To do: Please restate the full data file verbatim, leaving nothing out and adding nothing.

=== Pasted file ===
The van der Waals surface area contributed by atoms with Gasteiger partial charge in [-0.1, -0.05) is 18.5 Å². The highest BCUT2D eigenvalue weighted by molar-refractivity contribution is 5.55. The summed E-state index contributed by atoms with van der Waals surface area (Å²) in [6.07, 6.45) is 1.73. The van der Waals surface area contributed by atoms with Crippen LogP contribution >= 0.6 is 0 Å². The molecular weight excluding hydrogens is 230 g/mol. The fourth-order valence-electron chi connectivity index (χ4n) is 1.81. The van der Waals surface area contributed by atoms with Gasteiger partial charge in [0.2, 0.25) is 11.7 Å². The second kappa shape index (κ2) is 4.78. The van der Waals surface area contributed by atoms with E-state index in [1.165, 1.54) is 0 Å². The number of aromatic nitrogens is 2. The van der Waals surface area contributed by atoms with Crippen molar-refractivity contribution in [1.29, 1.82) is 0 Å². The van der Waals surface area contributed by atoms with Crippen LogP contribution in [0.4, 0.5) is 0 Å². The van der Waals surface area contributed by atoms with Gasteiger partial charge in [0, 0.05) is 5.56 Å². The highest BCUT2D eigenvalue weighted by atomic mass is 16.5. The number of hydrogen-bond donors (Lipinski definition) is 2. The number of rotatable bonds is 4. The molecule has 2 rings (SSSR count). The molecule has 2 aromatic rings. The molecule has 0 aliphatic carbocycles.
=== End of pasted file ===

The van der Waals surface area contributed by atoms with Gasteiger partial charge in [-0.1, -0.05) is 18.5 Å². The highest BCUT2D eigenvalue weighted by molar-refractivity contribution is 5.55. The summed E-state index contributed by atoms with van der Waals surface area (Å²) in [6.07, 6.45) is 1.73. The van der Waals surface area contributed by atoms with Crippen LogP contribution >= 0.6 is 0 Å². The molecular weight excluding hydrogens is 230 g/mol. The fourth-order valence-electron chi connectivity index (χ4n) is 1.81. The van der Waals surface area contributed by atoms with Gasteiger partial charge in [0.2, 0.25) is 11.7 Å². The second kappa shape index (κ2) is 4.78. The van der Waals surface area contributed by atoms with E-state index in [1.165, 1.54) is 0 Å². The number of aromatic nitrogens is 2. The van der Waals surface area contributed by atoms with Crippen molar-refractivity contribution in [1.29, 1.82) is 0 Å². The van der Waals surface area contributed by atoms with Crippen LogP contribution in [0.4, 0.5) is 0 Å². The van der Waals surface area contributed by atoms with Gasteiger partial charge in [0, 0.05) is 5.56 Å². The highest BCUT2D eigenvalue weighted by atomic mass is 16.5. The number of hydrogen-bond donors (Lipinski definition) is 2. The number of rotatable bonds is 4. The molecule has 2 rings (SSSR count). The molecule has 2 aromatic rings. The molecule has 0 aliphatic carbocycles.